But these “worlds without end” aren’t as definite as they used to be. There once were scores of soap operas on the air. Now there are seven. Another World was cancelled in 1999 after decades on the air. Its Procter & Gamble sister show, and the longest-running soap opera in history–Guiding Light–went off the air this year after 72 years. Rumors have circulated in the past year about the impending cancellation of ATWT, One Life to Live, and Days of Our Lives, and ABC recently moved All My Children’s production from New York to Los Angeles in part as a cost-saving measure. All seven U.S. soaps remaining on the air have seen significant ratings declines in the past few decades.

At the moment, the seven U.S. soaps remain on the air, and these shows still have millions of passionate viewers who tune in daily to watch characters they’ve been viewing for decades. The question remains: are soap operas still relevant to U.S. audiences? Where has the industry gone wrong, if some elements of the decline should not just be seen as the inevitable drop in viewership in a media landscape of multitude rather than a limited number of broadcast television channels? Are there strategies that soap operas might engage in to not only stay relevant but perhaps re-invigorate the genre?

These are questions I’ve been tackling with UC-Berkeley’s Abigail De Kosnik, Miami University’s C. Lee Harrington, and a host of scholars, industry representatives, fans, and critics, as part of a book that will be published in 2010 by the University Press of Mississippi called The Survival of the Soap Opera. We believe that the strength of the soap opera, and it’s continued viability, lies with capitalizing on these shows’ rich histories, continuing to experiment with new forms of production and distribution, and finding new ways to deepen the engagement of diverse audiences and define success through that deep engagement.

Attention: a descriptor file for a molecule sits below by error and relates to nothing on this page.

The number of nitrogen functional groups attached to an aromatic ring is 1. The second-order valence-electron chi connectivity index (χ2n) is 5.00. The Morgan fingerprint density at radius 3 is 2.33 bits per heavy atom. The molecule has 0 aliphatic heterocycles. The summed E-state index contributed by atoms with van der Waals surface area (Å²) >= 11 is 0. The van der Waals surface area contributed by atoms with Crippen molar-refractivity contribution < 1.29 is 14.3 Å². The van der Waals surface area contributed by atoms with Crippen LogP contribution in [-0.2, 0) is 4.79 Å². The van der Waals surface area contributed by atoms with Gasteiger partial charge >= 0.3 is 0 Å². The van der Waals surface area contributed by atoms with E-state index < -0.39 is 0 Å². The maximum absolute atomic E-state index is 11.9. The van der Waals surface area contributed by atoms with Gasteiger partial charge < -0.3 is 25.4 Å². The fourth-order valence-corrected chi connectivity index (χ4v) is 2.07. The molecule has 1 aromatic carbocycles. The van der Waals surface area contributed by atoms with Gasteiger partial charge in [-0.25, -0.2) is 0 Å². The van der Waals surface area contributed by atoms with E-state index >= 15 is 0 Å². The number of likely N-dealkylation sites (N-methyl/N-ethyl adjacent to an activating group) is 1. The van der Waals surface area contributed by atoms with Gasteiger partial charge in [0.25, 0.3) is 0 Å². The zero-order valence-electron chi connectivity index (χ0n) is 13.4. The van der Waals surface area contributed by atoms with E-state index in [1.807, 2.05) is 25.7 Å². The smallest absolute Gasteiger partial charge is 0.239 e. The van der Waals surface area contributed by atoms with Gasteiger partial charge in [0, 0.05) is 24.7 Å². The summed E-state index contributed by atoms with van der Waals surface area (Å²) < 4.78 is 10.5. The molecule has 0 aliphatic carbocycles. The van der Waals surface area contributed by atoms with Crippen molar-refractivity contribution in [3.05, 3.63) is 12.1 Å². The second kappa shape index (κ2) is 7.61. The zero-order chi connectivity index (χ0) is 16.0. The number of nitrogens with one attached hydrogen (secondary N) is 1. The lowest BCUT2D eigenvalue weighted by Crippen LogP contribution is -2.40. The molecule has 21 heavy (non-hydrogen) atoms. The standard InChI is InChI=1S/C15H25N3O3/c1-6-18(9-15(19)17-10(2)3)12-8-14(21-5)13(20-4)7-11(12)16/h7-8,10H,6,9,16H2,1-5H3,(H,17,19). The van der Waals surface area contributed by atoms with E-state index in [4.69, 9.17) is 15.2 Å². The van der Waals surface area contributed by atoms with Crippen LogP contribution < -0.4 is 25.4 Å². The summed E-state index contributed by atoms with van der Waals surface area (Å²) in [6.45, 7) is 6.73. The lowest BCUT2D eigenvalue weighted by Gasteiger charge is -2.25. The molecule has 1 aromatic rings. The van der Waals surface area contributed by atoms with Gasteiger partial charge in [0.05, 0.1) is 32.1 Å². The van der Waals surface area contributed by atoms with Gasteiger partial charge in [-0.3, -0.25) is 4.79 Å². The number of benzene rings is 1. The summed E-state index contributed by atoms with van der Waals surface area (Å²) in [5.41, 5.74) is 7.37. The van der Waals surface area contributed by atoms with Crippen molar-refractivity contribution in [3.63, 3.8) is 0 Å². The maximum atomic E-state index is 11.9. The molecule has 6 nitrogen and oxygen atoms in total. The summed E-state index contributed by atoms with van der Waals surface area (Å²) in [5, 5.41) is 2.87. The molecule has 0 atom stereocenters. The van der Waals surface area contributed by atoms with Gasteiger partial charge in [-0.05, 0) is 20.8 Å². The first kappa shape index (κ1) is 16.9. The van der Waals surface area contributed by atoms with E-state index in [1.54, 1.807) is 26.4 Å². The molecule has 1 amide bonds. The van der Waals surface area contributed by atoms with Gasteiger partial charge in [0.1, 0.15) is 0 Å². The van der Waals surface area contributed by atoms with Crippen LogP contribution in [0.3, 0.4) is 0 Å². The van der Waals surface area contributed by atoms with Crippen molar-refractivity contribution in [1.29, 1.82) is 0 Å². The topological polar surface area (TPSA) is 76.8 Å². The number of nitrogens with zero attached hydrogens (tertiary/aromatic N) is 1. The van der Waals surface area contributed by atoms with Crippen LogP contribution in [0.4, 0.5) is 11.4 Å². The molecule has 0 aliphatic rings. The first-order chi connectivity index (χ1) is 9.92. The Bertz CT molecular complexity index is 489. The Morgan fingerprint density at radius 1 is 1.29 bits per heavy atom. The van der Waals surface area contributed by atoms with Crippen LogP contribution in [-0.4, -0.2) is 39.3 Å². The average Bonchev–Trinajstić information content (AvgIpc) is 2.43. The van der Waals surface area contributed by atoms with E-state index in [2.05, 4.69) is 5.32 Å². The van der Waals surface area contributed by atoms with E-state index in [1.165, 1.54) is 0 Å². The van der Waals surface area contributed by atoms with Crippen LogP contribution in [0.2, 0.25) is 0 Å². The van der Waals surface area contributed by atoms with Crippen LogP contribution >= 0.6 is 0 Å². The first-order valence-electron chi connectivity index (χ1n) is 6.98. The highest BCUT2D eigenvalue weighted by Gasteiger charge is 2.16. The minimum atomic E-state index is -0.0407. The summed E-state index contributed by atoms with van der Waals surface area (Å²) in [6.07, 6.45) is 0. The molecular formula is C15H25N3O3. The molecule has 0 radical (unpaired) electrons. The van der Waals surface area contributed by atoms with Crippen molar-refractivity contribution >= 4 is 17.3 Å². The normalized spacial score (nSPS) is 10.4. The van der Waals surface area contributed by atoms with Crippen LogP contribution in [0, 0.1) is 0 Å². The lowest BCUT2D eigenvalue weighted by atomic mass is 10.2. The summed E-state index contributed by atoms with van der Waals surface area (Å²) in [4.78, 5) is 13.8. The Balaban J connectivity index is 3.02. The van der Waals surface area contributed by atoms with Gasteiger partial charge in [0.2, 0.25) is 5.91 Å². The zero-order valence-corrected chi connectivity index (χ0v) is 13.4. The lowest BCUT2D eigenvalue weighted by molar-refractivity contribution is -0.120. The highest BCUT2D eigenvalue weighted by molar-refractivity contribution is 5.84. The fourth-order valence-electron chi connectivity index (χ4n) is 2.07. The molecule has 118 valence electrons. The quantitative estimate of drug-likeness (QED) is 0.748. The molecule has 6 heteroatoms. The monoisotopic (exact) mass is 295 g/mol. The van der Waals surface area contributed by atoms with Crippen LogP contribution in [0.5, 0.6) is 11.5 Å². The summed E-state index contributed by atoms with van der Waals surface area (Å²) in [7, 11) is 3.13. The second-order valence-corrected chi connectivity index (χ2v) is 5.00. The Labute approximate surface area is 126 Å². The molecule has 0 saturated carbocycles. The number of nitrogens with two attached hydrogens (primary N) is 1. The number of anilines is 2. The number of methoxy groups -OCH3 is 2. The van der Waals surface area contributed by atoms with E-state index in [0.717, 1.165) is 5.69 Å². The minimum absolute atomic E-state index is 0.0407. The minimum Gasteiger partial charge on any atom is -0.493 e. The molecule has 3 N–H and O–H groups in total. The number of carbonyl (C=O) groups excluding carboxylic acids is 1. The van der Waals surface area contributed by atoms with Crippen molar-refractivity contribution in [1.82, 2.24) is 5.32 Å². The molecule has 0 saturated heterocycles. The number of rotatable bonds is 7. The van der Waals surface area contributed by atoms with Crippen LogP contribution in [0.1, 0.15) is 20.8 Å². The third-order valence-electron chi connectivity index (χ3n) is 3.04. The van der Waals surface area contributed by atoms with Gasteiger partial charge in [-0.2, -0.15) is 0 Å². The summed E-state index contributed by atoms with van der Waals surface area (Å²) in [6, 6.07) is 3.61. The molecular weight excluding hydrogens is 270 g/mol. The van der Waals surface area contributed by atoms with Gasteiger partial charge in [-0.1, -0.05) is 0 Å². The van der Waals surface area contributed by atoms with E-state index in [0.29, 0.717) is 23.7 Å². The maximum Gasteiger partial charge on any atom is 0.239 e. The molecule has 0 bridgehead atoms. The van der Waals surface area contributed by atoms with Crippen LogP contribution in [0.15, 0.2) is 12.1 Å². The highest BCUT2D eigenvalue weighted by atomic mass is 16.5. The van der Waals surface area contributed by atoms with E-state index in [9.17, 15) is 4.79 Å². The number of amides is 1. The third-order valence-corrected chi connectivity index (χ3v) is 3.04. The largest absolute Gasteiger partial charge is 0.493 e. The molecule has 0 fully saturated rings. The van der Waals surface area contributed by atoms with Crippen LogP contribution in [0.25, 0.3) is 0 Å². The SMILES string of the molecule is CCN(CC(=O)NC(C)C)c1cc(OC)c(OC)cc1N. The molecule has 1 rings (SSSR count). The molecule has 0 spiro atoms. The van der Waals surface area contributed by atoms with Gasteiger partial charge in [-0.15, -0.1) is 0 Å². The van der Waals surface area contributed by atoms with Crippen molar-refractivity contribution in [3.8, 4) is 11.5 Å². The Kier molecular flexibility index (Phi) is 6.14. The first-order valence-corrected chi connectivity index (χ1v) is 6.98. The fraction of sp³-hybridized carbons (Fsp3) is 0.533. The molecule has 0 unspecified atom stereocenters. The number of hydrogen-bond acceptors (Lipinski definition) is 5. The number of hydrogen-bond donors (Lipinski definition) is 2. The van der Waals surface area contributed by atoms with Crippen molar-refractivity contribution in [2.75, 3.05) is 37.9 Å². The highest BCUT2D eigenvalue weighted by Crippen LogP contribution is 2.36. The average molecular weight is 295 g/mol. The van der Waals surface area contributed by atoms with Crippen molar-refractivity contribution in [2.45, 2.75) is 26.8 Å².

Given The Learned Fangirl”s deep commitment to fan studies, we’d love to hear from any readers who have a history with soaps. Feel free to drop a comment here or shoot me an email at samford@mit.edu. I’m curious what you think! Do soap operas have a future? If not, what will the legacy of the U.S. soap opera be, if its ratings decline and eventual extinction is deemed inevitable? Is the trend toward deep serialization, ensemble casts, and interpersonal relationships we see in primetime television today directly or indirectly attributable to the soap opera? These are questions we’re looking to tackle in our collection, and we’re excited to hear what you think.

[Editor’s Note: Sam Ford is Director of Customer Insights, Peppercom, and MIT Research Affiliate. We were so pleased to have such a fan of wrestling and soaps moderate our fan-related panel at MIT5! ]